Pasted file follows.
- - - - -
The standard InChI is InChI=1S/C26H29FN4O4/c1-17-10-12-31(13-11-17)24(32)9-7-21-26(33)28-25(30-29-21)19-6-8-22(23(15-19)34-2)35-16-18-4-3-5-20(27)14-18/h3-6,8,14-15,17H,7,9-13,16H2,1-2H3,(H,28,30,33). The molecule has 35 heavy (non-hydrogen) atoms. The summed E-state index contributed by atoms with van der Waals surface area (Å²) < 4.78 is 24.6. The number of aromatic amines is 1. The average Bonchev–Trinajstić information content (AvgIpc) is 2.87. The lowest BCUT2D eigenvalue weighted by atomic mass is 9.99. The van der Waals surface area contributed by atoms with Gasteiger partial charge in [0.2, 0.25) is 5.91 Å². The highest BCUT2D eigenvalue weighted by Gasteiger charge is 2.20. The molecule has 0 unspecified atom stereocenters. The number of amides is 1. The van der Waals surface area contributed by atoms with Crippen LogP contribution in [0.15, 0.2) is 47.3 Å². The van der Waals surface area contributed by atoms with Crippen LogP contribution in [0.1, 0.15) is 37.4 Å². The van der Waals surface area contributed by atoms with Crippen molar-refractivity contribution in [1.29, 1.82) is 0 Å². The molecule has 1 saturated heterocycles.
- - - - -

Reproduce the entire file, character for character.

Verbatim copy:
The standard InChI is InChI=1S/C26H29FN4O4/c1-17-10-12-31(13-11-17)24(32)9-7-21-26(33)28-25(30-29-21)19-6-8-22(23(15-19)34-2)35-16-18-4-3-5-20(27)14-18/h3-6,8,14-15,17H,7,9-13,16H2,1-2H3,(H,28,30,33). The molecule has 35 heavy (non-hydrogen) atoms. The summed E-state index contributed by atoms with van der Waals surface area (Å²) < 4.78 is 24.6. The number of aromatic amines is 1. The average Bonchev–Trinajstić information content (AvgIpc) is 2.87. The lowest BCUT2D eigenvalue weighted by atomic mass is 9.99. The van der Waals surface area contributed by atoms with Gasteiger partial charge in [0.2, 0.25) is 5.91 Å². The highest BCUT2D eigenvalue weighted by Gasteiger charge is 2.20. The molecule has 0 unspecified atom stereocenters. The number of amides is 1. The van der Waals surface area contributed by atoms with Crippen LogP contribution in [0.15, 0.2) is 47.3 Å². The van der Waals surface area contributed by atoms with Crippen LogP contribution in [0.1, 0.15) is 37.4 Å². The van der Waals surface area contributed by atoms with Crippen molar-refractivity contribution in [1.29, 1.82) is 0 Å². The molecule has 1 saturated heterocycles.